Friday, May 17, 2013

Domestic Production of Medical Isotope Mo-99 Moves a Step Closer at Los Alamos

Today, Los Alamos National Laboratory announced that for the first time, irradiated uranium fuel has been recycled and reused for molybdenum-99 (Mo-99) production, with virtually no losses in Mo-99 yields or uranium recovery. This demonstrates the viability of the separation process, as well as the potential for environmentally- and cost-friendly fuel recycling. Medical isotope production technology has advanced significantly now that scientists have made key advances in separating Mo-99 from an irradiated, low-enriched uranium (LEU) solution. (full story)

This story also appeared in Phys.Org and the Los Alamos Monitor

A Hack-Proof Internet Exists, Thanks to Quantum Physics

Leave it to the quantum physicists at Los Alamos National Labs to have run for the past two years something that sounded like science fiction: a quantum Internet that promises perfectly secure online communications. (full story)

This story also appeared in The Connectivist

Questions and answers with Eric J. Heller

Eric (Rick) Heller is the Abbott and James Lawrence Professor of Chemistry and professor of physics at Harvard University, where he received his PhD in chemical physics in 1973. He has held faculty positions at UCLA and the University of Washington and a scientific staff position at Los Alamos National Laboratory in New Mexico.

Heller's research focuses on few-body quantum mechanics, spectroscopy, scattering theory, nanophysics, and condensed-matter physics. He also produces computer-generated prints based on his research. His art has been featured in private and public collections, in traveling exhibits, and on his website. (full story)
Antibody evolution could guide HIV vaccine development

Observing the evolution of a particular type of antibody in an infected HIV-1 patient, a study spearheaded by Duke University, supported by analysis from Los Alamos National Laboratory, has provided insights that will enable vaccination strategies that mimic the actual antibody development within the body. (full story)

McMillan talks 'Moneyball'

Los Alamos National Laboratory director Charlie McMillan spent the good portion of his week in Washington and one of his stops was Capitol Hill where he testified at a hearing before a Senate Armed Services Subcommittee on Strategic Forces. (full story)

Also from the Monitor this week:
Two LANL scientists honored by DOE

Two Los Alamos National Laboratory researchers are among the 61 national recipients of the Energy Department’s Early Career Research Program awards for 2013.

Marian Jandel won for his proposal, “New Data on Neutron Reactions Relevant to Basic and Applied Science,” selected by the Office of Nuclear Physics. (full story)

This story also appeared in the Los Alamos Daily Post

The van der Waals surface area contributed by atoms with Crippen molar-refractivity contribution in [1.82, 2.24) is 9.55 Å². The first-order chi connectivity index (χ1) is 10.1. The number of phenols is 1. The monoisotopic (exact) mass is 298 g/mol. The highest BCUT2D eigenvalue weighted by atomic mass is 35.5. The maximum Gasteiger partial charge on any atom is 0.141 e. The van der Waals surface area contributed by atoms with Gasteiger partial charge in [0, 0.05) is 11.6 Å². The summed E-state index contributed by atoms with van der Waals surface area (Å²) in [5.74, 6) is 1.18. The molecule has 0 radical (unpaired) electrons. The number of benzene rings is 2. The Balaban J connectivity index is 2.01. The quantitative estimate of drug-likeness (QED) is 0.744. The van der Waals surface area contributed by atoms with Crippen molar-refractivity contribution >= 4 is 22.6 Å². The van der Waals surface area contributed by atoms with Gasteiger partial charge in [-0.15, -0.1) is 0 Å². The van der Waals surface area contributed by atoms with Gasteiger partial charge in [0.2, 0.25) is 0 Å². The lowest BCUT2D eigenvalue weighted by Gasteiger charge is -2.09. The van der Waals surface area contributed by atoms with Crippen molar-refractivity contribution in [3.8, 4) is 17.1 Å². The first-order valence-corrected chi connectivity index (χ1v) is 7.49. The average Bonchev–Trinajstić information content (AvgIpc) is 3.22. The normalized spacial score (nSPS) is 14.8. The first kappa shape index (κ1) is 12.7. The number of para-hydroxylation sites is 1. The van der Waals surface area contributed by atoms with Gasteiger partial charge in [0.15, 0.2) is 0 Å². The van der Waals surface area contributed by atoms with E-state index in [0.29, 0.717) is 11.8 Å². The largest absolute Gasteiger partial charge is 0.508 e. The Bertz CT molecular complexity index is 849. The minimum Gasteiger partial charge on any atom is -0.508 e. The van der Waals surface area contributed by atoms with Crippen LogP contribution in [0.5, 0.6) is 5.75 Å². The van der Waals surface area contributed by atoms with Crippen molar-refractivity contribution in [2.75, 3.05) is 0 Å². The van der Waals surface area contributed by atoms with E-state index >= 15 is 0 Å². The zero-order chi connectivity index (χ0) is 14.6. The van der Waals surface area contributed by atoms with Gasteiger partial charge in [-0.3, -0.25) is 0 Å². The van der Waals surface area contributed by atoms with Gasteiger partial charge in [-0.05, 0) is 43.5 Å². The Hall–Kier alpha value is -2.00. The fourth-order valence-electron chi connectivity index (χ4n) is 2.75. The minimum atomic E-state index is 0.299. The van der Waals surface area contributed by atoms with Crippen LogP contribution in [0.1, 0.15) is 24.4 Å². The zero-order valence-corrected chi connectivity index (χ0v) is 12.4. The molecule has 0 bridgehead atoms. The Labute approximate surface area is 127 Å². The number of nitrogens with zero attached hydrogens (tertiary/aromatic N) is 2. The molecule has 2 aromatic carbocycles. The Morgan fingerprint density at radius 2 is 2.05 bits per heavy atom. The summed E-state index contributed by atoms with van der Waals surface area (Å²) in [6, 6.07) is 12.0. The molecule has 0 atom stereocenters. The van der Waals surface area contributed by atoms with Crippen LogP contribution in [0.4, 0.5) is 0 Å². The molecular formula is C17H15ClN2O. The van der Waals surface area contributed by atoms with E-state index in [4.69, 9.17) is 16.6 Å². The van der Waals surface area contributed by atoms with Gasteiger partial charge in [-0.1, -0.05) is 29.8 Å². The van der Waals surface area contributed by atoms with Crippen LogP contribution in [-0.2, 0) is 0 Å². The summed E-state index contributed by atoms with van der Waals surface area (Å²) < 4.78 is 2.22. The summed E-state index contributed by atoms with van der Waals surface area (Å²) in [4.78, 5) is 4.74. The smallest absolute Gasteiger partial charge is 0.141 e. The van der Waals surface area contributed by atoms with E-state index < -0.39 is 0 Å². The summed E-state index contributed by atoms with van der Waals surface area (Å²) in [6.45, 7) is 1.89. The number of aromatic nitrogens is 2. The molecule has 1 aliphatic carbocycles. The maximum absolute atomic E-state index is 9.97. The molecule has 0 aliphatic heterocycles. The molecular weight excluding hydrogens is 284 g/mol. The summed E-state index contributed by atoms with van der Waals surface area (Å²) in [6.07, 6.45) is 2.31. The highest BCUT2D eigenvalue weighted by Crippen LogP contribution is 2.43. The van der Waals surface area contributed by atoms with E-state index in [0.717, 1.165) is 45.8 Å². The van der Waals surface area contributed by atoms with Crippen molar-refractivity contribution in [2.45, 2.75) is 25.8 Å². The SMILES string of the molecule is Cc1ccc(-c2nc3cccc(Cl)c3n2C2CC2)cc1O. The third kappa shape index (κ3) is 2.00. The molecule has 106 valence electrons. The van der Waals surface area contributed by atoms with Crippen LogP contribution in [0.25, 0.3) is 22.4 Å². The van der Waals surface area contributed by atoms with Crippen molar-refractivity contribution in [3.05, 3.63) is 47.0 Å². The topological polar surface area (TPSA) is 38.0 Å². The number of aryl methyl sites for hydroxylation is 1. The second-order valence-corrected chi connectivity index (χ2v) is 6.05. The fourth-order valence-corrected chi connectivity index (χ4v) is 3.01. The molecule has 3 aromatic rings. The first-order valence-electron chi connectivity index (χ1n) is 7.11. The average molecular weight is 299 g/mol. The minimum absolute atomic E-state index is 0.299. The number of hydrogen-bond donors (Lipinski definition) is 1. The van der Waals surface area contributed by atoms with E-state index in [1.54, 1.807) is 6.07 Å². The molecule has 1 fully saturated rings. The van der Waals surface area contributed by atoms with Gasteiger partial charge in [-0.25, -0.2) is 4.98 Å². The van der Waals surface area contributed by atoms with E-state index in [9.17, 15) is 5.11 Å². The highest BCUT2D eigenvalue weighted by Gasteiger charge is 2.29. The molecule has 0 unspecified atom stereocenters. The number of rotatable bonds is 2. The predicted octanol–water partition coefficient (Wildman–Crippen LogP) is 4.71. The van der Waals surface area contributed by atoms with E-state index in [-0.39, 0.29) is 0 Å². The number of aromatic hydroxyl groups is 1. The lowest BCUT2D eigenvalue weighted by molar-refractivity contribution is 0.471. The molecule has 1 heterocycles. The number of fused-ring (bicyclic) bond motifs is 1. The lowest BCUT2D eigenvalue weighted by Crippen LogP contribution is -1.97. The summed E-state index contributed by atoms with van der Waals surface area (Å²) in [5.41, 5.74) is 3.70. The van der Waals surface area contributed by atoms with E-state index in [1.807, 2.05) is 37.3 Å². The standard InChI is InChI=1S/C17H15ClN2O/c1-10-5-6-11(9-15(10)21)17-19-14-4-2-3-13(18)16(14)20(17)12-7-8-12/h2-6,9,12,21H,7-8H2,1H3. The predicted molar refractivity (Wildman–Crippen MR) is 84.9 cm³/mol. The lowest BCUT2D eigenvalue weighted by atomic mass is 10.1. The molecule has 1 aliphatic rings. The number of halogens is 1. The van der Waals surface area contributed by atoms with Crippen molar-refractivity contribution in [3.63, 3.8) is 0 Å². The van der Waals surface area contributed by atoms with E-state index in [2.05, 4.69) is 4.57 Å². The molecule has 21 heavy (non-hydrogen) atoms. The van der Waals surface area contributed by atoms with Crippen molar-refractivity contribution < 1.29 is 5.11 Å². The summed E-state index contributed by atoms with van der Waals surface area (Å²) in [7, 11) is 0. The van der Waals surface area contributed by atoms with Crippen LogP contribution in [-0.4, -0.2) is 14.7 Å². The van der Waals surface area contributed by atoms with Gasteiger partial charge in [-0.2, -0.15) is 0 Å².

Curious about Curiosity? Get scoop on rover at lecture

The NASA Mars rover Curiosity is a nuclear-powered workhorse about the size of a small Jeep. Since it landed Aug. 6, 2012, to great public fanfare back on Earth, the six-wheeled Curiosity has been busily photographing and sampling the planet and collecting data.

Scientists are pretty pleased with the results so far, said Roger Wiens, a Los Alamos National Laboratory geochemist, who is among the international gaggle of researchers using Curiosity’s data to learn more about the Red Planet. Wiens will talk about Mars, the rover mission and what scientists have learned so far during a free talk Tuesday, May 14, at 7 p.m. at the James A. Little Theater in Santa Fe. (full story)

RA Students Garner Lab Scholarships

Sixteen Rio Arriba County students are among 73 Northern New Mexicans who were awarded a total of $411,500 in scholarships from the Los Alamos National Laboratory Employees'Scholarship Fund to realize their dreams of attending college. (Story in hard-copy edition only)

Never-before-seen energy pattern observed at National High Magnetic Field Laboratory

Two research teams at the National High Magnetic Field Laboratory (MagLab) broke through a nearly40-year barrier recently when they observed a never-before-seen energy pattern.

“The observation of the ‘Hofstadter butterfly’ marks a real landmark in condensed matter physics and high magnetic field research,” said Greg Boebinger, director of the MagLab. “It opens a new experimental direction in materials research.” (full story)

Congressional committees OK added spending for LANL cleanup

Congressional committees have approved transferring funds that will provide an extra $19 million for cleaning up radioactive waste at Los Alamos National Laboratory.

The votes came after a letter was sent to the committees by Democratic Senators Tom Udall and Martin Heinrich and U.S. Rep. Ben Ray Luján (D-3rd District) supporting the transfer, which was requested by the Department of Energy (full story).

This story also appeared on KRQE

as well as the Albuquerque Journal, the Los Alamos Monitor and elsewhere.

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